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An interview is not an interview unless someone completely loses it

If interviewees happen to become a little cross with you, it’s more fun and better copy - take these for example

The celebrity interview has had a bad press lately. Not because an interviewer has teased out a shocking truth from a celebrity, but because the interviewee has been vile to his interrogator. A couple of weeks ago, snatches of a Q&A exchange at London’s Curzon cinema between Michael Hann, the Guardian journalist, and Ginger Baker, the Cream drummer, appeared online, revealing Baker growling “what a stupid question” at his interlocutor, pouring scorn on his attempts to connect with him, and behaving in a thoroughly obnoxious manner before an audience of sycophantic gigglers.

On Monday, The Times published Janice Turner’s disastrous interview with Welsh actor Rhys Ifans, revealing how he became enraged by questions about Welshness and the Leveson Inquiry, got more and more furious and finally told her to “f**k off,” adding “I wanna end this interview now. I’m bored with you. Bored, bored.” He apparently later sent flowers, his publicist citing antibiotics and bad news.

In my years of interviews, I don’t remember anybody storming out, but by God it’s a jungle out there. It’s a false relationship – two strangers meeting for an hour in a hotel room, one pretending to be delighted to meet the press, the other pretending to be fascinated by everything the celebrity says – but what you most fear isn’t fury or bombast; it’s blandness. I think with horror of the hours I spent yawning through the pre-digested, assembly-line replies of politicians’ wives, foxy-babe violinists, Luciano Benetton… If interviewees happen to become a little cross with you, it’s more fun and better copy.

There was, for instance, the time that Sir Roy Strong bit my head off for asking about his first sexual experience. The time I had a flaming row with Morgan Freeman about Simon Schama’s dismissal of Amistad as “sentimental”. The time Dame Ninette de Valois, the founder of English ballet, ticked me off for gesticulating too much and insisted that I sit on my hands or she wouldn’t answer any questions. The time I interviewed Peter Greenaway on stage at the Hay Festival and congratulated him on the brilliantly filmed, candlelit interiors of Barry Lyndon. The time I attempted to extract some words from Brian Wilson of The Beach Boys (an undertaking as likely to succeed as feeding a corpse) and, when I finally hit on a subject he wanted to talk about – his support for Phil Spector – being steered away from it by the PR lady. And, of course, the time that Ozzy Osbourne, sequestered in a recording studio in Monmouth, shambled off to the Gents and returned holding a Rambo-style assault rifle, and wearing a helmet with night-sight goggles, in order to signal that the interview was pretty much over (though, to be fair, he pretended that he was off to shoot rabbits).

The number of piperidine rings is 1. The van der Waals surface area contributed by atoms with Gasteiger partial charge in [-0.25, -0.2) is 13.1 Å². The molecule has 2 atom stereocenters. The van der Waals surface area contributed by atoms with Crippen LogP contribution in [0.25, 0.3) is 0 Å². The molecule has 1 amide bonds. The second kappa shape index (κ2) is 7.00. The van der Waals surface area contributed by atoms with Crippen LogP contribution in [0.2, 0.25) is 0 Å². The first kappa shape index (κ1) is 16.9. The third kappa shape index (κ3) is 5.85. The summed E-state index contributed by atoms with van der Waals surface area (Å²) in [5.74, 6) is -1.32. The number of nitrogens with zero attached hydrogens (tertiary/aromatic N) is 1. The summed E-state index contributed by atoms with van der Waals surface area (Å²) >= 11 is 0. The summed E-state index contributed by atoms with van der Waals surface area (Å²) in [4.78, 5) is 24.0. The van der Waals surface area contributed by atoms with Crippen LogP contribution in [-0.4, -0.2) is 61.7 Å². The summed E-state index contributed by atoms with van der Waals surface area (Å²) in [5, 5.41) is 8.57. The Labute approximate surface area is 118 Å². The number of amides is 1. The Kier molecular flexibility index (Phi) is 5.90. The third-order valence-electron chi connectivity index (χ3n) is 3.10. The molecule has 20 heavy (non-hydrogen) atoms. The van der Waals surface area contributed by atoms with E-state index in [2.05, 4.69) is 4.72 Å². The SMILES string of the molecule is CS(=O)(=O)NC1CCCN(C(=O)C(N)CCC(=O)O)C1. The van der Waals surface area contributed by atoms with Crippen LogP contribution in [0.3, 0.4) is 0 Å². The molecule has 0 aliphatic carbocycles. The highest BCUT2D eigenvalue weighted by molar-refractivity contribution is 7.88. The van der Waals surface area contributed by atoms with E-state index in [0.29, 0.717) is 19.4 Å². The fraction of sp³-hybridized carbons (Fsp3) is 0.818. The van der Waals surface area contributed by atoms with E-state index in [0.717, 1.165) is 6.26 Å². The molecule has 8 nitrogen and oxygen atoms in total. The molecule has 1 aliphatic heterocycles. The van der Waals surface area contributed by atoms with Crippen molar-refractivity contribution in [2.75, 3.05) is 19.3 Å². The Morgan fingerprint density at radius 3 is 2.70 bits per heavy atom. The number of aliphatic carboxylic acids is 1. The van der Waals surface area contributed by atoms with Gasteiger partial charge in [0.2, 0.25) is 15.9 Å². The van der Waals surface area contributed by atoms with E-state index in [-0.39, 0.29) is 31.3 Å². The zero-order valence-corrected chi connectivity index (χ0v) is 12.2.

These encounters didn’t, to be honest, add a great deal to the Noble Art of the Interview. But years later, they’re the moments I remember best.

Middle of the road – and proud of it

As a fully committed driver in the middle lane of motorways, I think the Government has a bloody cheek to threaten us with £100 fines. Are traffic police really going to chase motorists down the M3 to nail them for spending five minutes in the same lane? How is that a crime? Middle-laners are not careless drivers, nor negligent ones.

We are in the middle lane because we are not just accelerating, we are driving fast, something you cannot do for long in the slow lane – and cannot do in the fast lane for more than 20 seconds without having some combative, Hyundai-driving hooligan with erectile-dysfunction issues appearing from nowhere, sitting on our exhaust–pipe and filling our rear-view mirror with menace. We are the hommes moyen sensuels of drivers. We are the MOR majority. We are the squeezed middle.